There’s still a tendency to lump all stages of beta into one giant free preview with increasing numbers of participants. In theory, however, a beta isn’t a free preview until it hits the open beta phase, at which point pretty much anyone can join (as opposed to having to wait for an invitation) – and at which point the NDA is usually down. For those who don’t know the term, NDA stands for Non-Disclosure Agreement, which basically means you need to keep your mouth shut about whatever game it is that you’re testing. I can count on the fingers of one hand (on one finger, actually) the number of games I’ve beta-tested that haven’t bothered with an NDA, though how restrictive a given NDA can be will tend to vary. In some cases you can’t tell anyone you’re even in the beta, but that’s slowly falling by the wayside because it’s pretty much unenforceable – not to mention the fact that allowing your testers to say they’re testing game X actually generates a fair bit of hype.

The problem is, as betas get larger (even in the early stages) and as the testing community grows, you get a corresponding proportion of so-called testers who don’t think the NDA applies to them. That’s always ground my gears something fierce, because the people who break their NDA are usually the ones who just want to post a giant whine, and the rest of us can’t even opine or refute because we care about the agreement we signed. It’s one of the major reasons I took a break from testing a couple of years back – that and the fact that there’s only so many crashes and system lockups a tester can take before she decides it’s time to just play something stable for a while.

There’s absolutely nothing wrong with free previews or open beta, but it does bother me that we now have a “testing” community that believes there’s nothing more to beta-testing. They apply for the closed stages, get in, and then spend most of their time on the forums or in the global channel complaining about how a game in development still has bugs. Gee, you think? Suck it up, pull your socks up and do your job as a tester by reporting on what you find, or just shut the hell up and go elsewhere. Seriously. Oh, and while we’re at it: read the bloody patch notes, kthx.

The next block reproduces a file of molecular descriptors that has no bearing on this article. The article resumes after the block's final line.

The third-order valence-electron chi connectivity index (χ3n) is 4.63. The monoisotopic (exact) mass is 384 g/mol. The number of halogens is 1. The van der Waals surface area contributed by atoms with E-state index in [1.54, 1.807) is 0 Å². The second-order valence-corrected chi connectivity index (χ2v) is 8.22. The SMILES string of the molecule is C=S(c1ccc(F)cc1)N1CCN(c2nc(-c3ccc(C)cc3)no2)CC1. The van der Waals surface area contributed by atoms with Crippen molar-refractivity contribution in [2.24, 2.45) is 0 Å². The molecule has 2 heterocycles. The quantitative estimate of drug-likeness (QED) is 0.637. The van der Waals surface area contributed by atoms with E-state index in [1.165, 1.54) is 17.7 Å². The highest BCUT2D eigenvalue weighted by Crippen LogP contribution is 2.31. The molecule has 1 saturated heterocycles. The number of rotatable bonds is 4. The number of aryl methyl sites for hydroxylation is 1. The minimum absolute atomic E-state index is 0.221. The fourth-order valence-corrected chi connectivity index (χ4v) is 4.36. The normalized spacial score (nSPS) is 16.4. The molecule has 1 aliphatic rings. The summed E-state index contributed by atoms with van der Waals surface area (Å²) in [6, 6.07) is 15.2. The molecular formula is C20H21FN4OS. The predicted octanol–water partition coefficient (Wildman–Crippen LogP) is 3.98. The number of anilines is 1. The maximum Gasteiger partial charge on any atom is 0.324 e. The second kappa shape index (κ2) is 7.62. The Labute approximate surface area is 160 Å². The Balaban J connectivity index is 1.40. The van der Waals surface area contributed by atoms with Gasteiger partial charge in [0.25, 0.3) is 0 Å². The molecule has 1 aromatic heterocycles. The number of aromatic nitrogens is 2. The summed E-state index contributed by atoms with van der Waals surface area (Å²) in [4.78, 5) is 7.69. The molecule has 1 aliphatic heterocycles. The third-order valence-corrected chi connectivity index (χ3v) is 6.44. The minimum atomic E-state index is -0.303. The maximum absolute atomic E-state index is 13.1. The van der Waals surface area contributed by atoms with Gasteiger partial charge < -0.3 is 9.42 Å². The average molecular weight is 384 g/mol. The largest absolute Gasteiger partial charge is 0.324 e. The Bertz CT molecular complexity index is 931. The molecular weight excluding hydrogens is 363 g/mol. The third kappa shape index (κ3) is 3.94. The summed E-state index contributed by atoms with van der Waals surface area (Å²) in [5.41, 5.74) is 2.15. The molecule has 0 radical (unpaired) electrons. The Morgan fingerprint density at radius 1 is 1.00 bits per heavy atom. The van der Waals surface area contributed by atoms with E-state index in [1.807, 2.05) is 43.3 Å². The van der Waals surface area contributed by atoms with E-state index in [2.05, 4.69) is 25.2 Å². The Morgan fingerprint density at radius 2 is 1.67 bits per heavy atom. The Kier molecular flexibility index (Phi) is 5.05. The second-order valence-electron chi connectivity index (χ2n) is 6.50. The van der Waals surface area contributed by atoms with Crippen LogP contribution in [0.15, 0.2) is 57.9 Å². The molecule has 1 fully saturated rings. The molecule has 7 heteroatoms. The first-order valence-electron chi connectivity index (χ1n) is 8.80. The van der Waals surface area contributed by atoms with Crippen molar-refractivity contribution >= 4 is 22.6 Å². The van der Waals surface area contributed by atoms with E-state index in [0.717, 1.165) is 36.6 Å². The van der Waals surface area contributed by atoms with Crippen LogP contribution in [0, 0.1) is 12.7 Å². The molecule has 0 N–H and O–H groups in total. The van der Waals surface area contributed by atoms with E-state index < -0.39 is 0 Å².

Maybe we’re just whinier in general these days. I don’t rise to the bait anymore (much), but it still irks me when I see people complaining about how they’re paying to test a game because it still has bugs after launch. Get real. MMOs are basically works in progress, especially since we’re constantly asking for changes and content additions. Most of the software we pay for has bugs, not just the games, yet we don’t see people bitching about those nearly as much; and I can’t even blame the gaming community for being too young to know better, because according to the statistics, most of us are well out of our parents’ basement. Of course, age is no guarantee of maturity.

In any case it’s been some time since I’ve been in an MMO closed beta, and I’m feeling that itch again. Once a tester, always a tester.  And yes, I report bugs in live games when I find them too. Apparently The Secret World is now in the beta phase – anyone got a spare invite they could throw my way?

Isabelle Parsley / http://stylishcorpse.wordpress.com